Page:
Wine: A Life Uncorked is the title of Hugh Johnson’s autobiography.
It’s a literary fermentation tank containing viticultural history, taste memories, technical information, commercial joint ventures, family history, wine chums, wines and wineries old world and new, multifarious meals modest and extravagant at venues ordinary and special.
His book is dedicated to his wife Judy and their children, one of whom is appropriately named “Red”.
Imprisoned by the mystique of wine for over 40 years, Johnson will happily go on and serve a life sentence for the cause. He is a jolly, hockey-stick chap, almost 70 years of age, with badger eyebrows and a cartoon cat smile.
His father was a barrister. Hugh attended Rugby, the famous English public school of Dr Thomas Arnold, Lewis Carroll, Salman Rushdie and fictitious Harry Flashman, the bully expelled for drunkenness in Tom Brown’s School Days.
A former Cantabrigian, Hugh’s college was Kings. He confesses to a “gentleman’s degree”, code for decorative academic achievement.
It was at Cambridge University in the 1950s that Hugh was introduced to wine appreciation.
There is nothing remarkable about an undergraduate discovering booze, however he describes his discovery as a “Damascus moment”.
Since then a sea of wine has gone in one end of Hugh and out the other.
His élevage to the pinnacle of writing about wine has been extraordinary.
Vogue was Hugh’s first vehicle. In time his articles were syndicated to magazines such as House and Garden, Gourmet and Wine and Food.
By 1973, 13-years after Cambridge, he became president of the Sunday Times Wine Club, four years later president of the Circle of Wine Writers and eventually head of the International Wine and Food Society.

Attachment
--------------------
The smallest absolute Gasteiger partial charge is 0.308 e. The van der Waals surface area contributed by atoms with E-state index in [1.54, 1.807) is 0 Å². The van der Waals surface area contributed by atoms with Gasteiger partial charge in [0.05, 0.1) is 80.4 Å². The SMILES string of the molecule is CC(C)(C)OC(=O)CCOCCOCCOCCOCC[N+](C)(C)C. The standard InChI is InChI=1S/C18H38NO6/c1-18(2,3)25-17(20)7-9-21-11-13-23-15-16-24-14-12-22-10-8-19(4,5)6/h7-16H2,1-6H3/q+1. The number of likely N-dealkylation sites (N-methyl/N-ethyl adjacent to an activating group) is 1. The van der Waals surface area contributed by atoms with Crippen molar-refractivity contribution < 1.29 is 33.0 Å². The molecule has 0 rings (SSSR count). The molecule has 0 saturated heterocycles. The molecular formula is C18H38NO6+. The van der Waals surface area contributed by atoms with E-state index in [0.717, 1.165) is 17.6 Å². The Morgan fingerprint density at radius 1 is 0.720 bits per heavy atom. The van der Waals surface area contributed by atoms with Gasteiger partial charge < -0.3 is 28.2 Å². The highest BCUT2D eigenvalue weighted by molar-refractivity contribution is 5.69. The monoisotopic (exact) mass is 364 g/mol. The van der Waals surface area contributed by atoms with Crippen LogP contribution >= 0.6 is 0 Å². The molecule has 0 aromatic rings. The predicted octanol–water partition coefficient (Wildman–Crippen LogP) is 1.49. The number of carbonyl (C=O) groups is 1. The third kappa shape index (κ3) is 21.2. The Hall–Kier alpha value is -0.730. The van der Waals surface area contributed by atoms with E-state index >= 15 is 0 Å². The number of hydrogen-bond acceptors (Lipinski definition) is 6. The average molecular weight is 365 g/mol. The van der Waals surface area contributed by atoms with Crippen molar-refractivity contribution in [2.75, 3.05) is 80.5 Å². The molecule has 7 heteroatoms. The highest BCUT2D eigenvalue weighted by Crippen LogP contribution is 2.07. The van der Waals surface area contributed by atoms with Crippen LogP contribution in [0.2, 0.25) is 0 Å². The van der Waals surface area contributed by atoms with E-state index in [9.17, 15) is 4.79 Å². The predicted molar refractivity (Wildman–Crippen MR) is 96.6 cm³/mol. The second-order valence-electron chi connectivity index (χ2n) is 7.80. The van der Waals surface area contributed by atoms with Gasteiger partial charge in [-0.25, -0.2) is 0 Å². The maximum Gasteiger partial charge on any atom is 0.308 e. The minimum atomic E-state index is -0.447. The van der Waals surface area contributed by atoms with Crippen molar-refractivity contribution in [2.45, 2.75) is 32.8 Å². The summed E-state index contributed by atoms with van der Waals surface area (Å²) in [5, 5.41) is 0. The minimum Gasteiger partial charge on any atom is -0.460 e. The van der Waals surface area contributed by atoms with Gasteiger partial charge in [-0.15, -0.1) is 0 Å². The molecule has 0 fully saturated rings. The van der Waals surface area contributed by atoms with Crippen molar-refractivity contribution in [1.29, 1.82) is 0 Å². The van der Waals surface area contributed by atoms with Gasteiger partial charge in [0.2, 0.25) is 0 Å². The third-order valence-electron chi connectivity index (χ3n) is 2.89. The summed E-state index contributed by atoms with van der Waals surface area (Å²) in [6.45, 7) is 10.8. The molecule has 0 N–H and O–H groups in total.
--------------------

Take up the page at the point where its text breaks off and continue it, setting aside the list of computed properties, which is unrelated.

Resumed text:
The World Atlas of Wine, published in 1971, is his original magnum opus. Revised many times it remains one of the most accessible general reference books on wine.
Johnson sometimes collaborated with other colossi of wine commentary such as James Halliday.
His 13-part television series The Story of Wine was critically acclaimed and his annual Pocket Wine Book continues to be popular.
He is a former director of the pearl of Pauillac, Chateau Latour and he has been honoured by numerous international wine and gastronomy organisations.
Astonishingly he has also written a book on trees. Describing himself as a “Chippendale man” he resides, among other places, at Saling Hall (seen here), an Elizabethan manor in Essex.
In the world of wine, and perhaps the arboreal world, Hugh is huge.
His autobiography contains many interesting and amusing personal photographs – in particular, Len Evans and Jim Halliday in a wine fuelled ocker embrace.
There’s also Len on his 70th birthday dressed as Napoleon, his wife as Josephine (pic). Hugh refers to Len as the “little Welsh bull”.
The book is divided into five chapters: Prospects, Bubbly, White, Red, Sweet.
Under these fetching headings much territory is traversed.
Early on he confronts Robert Parker Jr’s 100 points wine assessment system. Parker, an American attorney and influential international wine critic, devised this system for wine evaluation.
Hugh doesn’t like it and describes it as an irrelevant “numbers game”.
I’m with Hugh on this one.
Who cares what score out of 100 Bob Parker has allocated to a wine. Regrettably, Jim Halliday has also succumbed to the palaver of the wine score business.
Wine appreciation is a subjective experience. What may be a wine worth 98 points to one person may be 75 to another.
Hugh’s main objection to Parkerization is that it is encourages wine snobbery and the deification of the wine critic.
What intellectual profit is there in Parker’s (pic) numerical score of the nuances of a holistic wine experience?